Playing any sport at an elite level is a huge challenge for most athletes. Being one of the best at your chosen sport just got harder. And to be one of the best in years – not to say decades – is even more of an achievement. Very few athletes can be top of their game in their 20s to 40s. A recent article in The Ringer documented how Henry Aaron did this – and that is a testament to how great Aaron was even among the greats in the game.
The same could be said for Tom Brady; the same goes for Kareem Abdul-Jabbar. Abdul-Jabbar spent 20 seasons in the NBA before retiring; Brady’s professional career began in 2000 and shows no end sign. In a new article for The Guardian, Abdul-Jabbar was inspired by his own gaming experiences in his forties give advice to Brady.
Abdul-Jabbar empathizes with the effect aging can have on an athlete’s body. “[A]ging for an athlete is betrayal. The body does not respond with the same speed, the same intensity, the same precision, ”he writes. “Your best friend has become a complaining companion, fearing cold drafts, back pain, and sore knees.”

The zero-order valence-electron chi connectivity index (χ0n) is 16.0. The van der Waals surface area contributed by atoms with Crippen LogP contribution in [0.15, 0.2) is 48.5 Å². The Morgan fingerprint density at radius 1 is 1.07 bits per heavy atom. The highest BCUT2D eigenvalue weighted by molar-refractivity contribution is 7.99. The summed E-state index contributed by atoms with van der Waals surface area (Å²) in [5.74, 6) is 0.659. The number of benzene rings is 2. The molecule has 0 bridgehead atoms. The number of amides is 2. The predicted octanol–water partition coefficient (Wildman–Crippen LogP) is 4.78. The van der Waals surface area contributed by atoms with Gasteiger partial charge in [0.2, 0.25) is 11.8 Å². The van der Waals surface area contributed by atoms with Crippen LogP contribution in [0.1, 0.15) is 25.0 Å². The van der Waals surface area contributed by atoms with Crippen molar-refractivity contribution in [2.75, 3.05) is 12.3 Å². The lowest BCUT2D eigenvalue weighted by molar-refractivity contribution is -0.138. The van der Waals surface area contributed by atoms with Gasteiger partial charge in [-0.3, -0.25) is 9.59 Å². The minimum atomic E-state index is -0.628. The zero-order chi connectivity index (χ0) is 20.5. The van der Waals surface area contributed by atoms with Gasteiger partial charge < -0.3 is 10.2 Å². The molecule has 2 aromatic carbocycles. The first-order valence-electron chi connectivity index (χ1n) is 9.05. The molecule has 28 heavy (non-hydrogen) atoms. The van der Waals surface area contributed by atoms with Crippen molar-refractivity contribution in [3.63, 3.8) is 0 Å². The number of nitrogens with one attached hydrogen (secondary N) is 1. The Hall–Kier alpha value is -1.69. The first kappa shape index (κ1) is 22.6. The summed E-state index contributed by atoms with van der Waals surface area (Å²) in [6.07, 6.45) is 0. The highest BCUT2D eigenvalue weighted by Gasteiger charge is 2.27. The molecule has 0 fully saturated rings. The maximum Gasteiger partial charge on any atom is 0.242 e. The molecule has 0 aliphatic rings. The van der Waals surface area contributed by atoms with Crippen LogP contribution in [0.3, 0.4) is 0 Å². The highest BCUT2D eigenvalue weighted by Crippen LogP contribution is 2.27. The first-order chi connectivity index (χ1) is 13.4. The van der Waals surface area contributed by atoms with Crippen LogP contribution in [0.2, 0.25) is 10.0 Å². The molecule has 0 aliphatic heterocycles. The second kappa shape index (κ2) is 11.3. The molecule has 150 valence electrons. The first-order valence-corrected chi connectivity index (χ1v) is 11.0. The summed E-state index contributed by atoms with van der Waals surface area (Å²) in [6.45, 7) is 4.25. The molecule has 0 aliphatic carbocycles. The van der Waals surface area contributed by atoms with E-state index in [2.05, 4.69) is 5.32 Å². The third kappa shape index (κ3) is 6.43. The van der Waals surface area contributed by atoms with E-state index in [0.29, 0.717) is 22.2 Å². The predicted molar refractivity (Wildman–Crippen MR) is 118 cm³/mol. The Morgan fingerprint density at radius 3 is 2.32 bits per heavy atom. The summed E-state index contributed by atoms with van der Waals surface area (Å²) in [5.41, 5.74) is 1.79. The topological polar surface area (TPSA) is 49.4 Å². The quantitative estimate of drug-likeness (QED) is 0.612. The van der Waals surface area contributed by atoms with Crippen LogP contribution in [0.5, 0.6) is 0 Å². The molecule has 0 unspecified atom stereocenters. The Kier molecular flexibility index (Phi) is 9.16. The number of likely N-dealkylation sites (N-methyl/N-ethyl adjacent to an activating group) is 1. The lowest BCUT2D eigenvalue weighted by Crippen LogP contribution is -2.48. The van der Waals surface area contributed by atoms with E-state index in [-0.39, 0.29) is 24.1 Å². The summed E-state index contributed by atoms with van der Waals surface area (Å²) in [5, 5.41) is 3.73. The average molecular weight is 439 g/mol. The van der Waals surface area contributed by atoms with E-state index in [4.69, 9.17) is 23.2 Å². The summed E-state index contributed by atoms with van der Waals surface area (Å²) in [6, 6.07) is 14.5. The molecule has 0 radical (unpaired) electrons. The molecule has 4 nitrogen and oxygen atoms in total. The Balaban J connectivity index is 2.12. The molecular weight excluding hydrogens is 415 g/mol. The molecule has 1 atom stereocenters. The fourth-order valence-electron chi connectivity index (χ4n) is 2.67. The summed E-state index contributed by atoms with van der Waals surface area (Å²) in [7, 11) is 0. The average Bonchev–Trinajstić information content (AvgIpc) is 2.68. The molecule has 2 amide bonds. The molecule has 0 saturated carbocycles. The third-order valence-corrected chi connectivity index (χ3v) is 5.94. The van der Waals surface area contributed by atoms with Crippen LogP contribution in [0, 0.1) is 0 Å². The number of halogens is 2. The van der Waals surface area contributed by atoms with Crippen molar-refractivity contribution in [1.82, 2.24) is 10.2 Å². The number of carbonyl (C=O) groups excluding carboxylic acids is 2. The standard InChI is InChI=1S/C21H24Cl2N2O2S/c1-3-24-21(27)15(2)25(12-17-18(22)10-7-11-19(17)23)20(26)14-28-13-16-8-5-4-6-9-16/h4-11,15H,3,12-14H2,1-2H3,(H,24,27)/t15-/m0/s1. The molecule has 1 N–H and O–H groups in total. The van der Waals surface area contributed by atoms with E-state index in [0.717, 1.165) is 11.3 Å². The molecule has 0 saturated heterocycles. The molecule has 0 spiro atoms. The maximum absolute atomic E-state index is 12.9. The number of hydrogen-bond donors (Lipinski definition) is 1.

He also highlights the psychological effects of the end of his career. “In a very visceral way, it’s like facing death,” writes Abdul-Jabbar. “Not the cessation of bodily functions, but rather the cessation of one’s identity.”
His advice to Brady is less about conditioning or preparing for the next game, but more about being aware of his legacy outside of the game and his next step. Abdul-Jabbar notes that his work after his career ended has included writing and activism. “Apart from your excellence in your sport, what do you represent, what values do you represent? ” he asks.
Every athlete’s career ultimately ends, and Abdul-Jabbar’s life has had a more interesting second act than almost all of his peers. The questions he raises in this article relate to Brady’s long career, but they apply just as easily to other athletes playing at a high level – and they likely will for years to come.
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